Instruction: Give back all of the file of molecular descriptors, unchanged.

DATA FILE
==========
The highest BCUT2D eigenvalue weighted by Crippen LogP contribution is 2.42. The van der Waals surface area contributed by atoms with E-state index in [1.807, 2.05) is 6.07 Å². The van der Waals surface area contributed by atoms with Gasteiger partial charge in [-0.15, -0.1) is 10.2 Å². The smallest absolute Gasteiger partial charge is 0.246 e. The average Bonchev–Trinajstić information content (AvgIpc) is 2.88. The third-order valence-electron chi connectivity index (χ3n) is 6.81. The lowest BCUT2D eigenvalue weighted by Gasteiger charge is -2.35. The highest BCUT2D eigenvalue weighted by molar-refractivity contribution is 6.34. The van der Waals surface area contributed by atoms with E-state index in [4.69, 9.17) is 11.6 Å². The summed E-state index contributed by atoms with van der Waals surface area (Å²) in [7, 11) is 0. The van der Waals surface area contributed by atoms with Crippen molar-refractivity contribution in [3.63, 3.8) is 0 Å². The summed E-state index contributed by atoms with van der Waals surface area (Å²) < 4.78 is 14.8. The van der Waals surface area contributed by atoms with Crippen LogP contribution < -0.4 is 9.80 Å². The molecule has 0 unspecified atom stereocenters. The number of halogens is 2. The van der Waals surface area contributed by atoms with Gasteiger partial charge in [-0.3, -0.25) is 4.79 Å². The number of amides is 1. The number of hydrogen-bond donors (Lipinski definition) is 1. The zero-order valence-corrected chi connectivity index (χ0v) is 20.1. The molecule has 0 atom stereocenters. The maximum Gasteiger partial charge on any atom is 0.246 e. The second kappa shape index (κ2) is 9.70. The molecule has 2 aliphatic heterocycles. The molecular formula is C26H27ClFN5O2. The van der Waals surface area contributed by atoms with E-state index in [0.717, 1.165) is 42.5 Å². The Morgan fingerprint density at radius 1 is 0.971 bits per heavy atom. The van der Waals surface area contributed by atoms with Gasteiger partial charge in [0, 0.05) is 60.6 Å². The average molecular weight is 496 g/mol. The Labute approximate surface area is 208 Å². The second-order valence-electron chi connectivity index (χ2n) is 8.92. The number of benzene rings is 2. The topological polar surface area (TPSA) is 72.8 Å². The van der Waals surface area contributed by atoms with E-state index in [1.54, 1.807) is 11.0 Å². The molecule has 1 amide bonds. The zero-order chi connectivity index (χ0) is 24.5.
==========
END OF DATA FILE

The highest BCUT2D eigenvalue weighted by Crippen LogP contribution is 2.42. The van der Waals surface area contributed by atoms with E-state index in [1.807, 2.05) is 6.07 Å². The van der Waals surface area contributed by atoms with Gasteiger partial charge in [-0.15, -0.1) is 10.2 Å². The smallest absolute Gasteiger partial charge is 0.246 e. The average Bonchev–Trinajstić information content (AvgIpc) is 2.88. The third-order valence-electron chi connectivity index (χ3n) is 6.81. The lowest BCUT2D eigenvalue weighted by Gasteiger charge is -2.35. The highest BCUT2D eigenvalue weighted by molar-refractivity contribution is 6.34. The van der Waals surface area contributed by atoms with E-state index in [4.69, 9.17) is 11.6 Å². The summed E-state index contributed by atoms with van der Waals surface area (Å²) in [7, 11) is 0. The van der Waals surface area contributed by atoms with Crippen molar-refractivity contribution in [3.63, 3.8) is 0 Å². The summed E-state index contributed by atoms with van der Waals surface area (Å²) < 4.78 is 14.8. The van der Waals surface area contributed by atoms with Crippen LogP contribution < -0.4 is 9.80 Å². The molecule has 0 unspecified atom stereocenters. The number of halogens is 2. The van der Waals surface area contributed by atoms with Gasteiger partial charge in [-0.3, -0.25) is 4.79 Å². The number of amides is 1. The number of hydrogen-bond donors (Lipinski definition) is 1. The zero-order valence-corrected chi connectivity index (χ0v) is 20.1. The molecule has 0 atom stereocenters. The maximum Gasteiger partial charge on any atom is 0.246 e. The second kappa shape index (κ2) is 9.70. The molecule has 2 aliphatic heterocycles. The molecular formula is C26H27ClFN5O2. The van der Waals surface area contributed by atoms with E-state index in [0.717, 1.165) is 42.5 Å². The Morgan fingerprint density at radius 1 is 0.971 bits per heavy atom. The van der Waals surface area contributed by atoms with Gasteiger partial charge in [0, 0.05) is 60.6 Å². The average molecular weight is 496 g/mol. The Labute approximate surface area is 208 Å². The second-order valence-electron chi connectivity index (χ2n) is 8.92. The number of benzene rings is 2. The topological polar surface area (TPSA) is 72.8 Å². The van der Waals surface area contributed by atoms with E-state index in [1.54, 1.807) is 11.0 Å². The molecule has 1 amide bonds. The zero-order chi connectivity index (χ0) is 24.5.